Re: I'm going to speculate...
Sort of. It's called a Continuous Descent Approach, and is done to save fuel and minimise noise. Its only problem is that the engines cool off and can take longer to spool up for a go-around, if needed.
15 posts • joined 27 Sep 2015
Have an upvote. I can afford a top-end iPhone XS. I don't want one because I'd be frightened of dropping it; I don't want to become mugger-bait; and because it won't comfortably fit in my trouser pocket. I want something SE-sized, or perhaps, at an absolute stretch, iPhone 7 sized, but even that's bigger than I'd like and I see no reason to shell out today's money for 2-year-old tech.
So Apple is unlikely to get any more of my money until they make another phone of the size I want.
I saw a while back someone commenting here that, essentially, computers and phones were *done*, several years ago. Correct. Few people need the peripheral gewgaws and tiny, incremental improvements since then, and most of us dislike the current emphasis on corporate lock-in.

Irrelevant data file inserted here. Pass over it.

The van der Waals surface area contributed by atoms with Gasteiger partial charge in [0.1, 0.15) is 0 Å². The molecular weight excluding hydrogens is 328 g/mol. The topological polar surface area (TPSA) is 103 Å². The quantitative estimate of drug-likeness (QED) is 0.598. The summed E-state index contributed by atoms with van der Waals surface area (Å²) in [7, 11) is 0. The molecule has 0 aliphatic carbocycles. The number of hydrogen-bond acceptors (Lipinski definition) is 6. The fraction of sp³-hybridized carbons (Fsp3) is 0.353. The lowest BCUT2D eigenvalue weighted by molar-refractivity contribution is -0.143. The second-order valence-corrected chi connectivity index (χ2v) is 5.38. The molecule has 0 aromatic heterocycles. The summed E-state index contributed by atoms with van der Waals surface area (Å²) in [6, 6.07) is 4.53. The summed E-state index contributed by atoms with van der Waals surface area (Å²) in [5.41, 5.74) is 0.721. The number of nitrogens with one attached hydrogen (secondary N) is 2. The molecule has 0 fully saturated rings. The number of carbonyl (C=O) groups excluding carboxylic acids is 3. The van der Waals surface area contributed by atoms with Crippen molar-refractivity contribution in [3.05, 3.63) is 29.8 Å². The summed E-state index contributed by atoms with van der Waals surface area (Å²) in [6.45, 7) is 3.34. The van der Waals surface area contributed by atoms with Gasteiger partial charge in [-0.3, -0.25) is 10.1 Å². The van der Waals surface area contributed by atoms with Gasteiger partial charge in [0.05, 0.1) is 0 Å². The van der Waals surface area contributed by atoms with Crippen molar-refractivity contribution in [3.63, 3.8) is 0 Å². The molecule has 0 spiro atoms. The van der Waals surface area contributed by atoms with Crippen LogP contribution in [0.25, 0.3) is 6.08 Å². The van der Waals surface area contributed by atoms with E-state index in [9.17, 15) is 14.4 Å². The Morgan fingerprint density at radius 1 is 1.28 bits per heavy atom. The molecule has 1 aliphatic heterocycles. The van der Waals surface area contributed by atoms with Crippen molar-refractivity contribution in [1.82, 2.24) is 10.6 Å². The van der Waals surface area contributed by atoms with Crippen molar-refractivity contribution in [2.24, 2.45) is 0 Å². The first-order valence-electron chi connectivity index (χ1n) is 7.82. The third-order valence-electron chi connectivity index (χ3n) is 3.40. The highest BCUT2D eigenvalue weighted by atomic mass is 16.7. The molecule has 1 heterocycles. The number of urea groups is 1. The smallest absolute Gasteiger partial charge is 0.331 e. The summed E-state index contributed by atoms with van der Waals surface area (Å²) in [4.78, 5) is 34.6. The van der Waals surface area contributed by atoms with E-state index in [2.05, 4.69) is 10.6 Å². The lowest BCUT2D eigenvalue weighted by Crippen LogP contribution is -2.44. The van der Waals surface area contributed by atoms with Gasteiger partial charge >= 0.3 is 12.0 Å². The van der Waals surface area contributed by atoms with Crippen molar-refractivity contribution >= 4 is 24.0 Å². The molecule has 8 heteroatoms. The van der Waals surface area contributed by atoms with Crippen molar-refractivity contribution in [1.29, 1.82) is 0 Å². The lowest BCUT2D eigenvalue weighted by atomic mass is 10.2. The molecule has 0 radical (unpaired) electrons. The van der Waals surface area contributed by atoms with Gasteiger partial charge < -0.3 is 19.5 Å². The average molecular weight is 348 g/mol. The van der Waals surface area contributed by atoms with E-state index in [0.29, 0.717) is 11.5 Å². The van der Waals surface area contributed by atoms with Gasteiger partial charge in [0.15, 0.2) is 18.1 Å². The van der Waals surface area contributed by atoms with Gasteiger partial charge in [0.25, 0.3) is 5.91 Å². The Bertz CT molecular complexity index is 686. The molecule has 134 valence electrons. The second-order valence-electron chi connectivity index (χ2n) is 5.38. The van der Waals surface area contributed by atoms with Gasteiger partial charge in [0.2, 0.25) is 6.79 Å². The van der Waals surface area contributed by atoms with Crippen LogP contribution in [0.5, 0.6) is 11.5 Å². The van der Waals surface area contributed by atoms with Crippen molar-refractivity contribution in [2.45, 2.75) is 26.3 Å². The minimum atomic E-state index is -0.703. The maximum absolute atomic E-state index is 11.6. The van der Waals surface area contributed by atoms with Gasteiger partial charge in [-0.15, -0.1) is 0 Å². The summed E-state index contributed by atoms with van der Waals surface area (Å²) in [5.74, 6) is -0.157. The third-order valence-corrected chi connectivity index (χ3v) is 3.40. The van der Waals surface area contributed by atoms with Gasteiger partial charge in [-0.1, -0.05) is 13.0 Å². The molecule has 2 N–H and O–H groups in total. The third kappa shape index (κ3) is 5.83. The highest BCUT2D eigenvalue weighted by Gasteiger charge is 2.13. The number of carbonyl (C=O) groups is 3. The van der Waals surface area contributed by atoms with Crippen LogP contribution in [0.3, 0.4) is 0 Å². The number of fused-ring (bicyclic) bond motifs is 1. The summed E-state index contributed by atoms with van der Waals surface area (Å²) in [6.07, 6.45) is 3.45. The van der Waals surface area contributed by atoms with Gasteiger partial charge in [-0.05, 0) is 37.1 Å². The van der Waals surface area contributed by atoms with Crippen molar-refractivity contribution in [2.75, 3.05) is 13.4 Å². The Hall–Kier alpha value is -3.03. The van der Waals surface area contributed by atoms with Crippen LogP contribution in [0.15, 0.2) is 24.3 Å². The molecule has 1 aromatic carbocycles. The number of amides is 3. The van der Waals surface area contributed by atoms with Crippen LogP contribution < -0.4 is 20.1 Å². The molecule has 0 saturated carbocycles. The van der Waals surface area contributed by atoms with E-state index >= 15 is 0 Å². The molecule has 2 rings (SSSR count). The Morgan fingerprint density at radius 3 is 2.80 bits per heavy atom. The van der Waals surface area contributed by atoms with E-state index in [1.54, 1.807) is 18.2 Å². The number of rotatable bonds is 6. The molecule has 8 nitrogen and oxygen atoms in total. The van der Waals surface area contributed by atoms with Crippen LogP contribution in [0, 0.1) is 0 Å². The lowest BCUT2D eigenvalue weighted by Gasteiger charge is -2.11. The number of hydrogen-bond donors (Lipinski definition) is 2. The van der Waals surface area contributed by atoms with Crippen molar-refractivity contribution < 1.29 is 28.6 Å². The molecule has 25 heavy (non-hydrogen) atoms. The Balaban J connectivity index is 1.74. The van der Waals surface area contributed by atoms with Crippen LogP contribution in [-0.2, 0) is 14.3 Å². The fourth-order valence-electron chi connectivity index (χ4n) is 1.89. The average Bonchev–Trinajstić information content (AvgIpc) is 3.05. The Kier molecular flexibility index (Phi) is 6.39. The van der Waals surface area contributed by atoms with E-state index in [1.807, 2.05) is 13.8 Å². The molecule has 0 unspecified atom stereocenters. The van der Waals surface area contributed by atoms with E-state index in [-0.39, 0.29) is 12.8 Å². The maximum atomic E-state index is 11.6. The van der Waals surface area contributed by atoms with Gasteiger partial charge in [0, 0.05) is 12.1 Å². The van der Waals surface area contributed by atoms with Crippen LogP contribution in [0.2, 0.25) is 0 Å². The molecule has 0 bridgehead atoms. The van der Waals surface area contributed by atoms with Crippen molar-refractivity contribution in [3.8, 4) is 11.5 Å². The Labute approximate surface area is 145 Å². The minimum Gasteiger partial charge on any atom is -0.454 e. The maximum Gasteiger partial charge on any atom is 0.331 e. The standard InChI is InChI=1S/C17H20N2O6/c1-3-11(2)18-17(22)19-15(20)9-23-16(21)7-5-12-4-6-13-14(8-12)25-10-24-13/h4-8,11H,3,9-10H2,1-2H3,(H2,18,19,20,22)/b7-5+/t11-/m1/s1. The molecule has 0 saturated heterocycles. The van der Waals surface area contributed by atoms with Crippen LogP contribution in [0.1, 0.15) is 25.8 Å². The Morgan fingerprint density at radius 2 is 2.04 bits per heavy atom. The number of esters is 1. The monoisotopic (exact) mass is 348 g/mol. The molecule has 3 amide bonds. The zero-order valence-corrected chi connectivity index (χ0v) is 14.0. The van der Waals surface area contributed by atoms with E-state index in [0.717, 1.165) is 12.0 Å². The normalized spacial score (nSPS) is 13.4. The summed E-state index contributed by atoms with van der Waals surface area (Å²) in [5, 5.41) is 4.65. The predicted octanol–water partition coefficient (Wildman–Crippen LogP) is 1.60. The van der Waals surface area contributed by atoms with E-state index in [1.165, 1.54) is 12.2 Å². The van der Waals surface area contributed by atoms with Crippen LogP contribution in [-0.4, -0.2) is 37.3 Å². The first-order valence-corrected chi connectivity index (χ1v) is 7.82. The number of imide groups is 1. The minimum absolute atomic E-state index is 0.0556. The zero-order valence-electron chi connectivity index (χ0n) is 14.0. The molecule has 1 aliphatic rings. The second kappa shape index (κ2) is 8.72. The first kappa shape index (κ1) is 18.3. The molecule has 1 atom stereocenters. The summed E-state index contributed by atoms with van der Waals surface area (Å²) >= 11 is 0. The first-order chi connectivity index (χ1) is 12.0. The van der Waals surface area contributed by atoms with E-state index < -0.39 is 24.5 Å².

What do we really want? Actually, something that magically gets bigger when we use it, if we want it to, so that we can see big screens and use big buttons, and then equally magically shrinks again when we trouser it. *That* would be an upgrade worth having. So come on, materials scientists: I'll have that before my flying car, please.
It'd make a change to see a young person without head bent, lost in a little screen in front of them, but heads-up and paying attention to what's around them.
One upon a time - until around Jobs's death - a new Mac OS was to be looked forward to for its useful new functionality. Now, with a 'new' OS every year, the first questions are: "What won't work now? What functionality have they removed that I rely upon"?
I saw someone comment here a while back that computers were 'done' about 10 years ago, and developments since then have been distracting and unnecessary. Certainly, all Apple has done since 10.7 is dig the iCloud tentacles more firmly into the guts of the OS. Now, new developments are all for Apple's benefit, not the user's. And Microsoft, with its telemetry and constant auto-updates?
I rest my case.
"Do you object to me, and people like me, actually making a living from our work?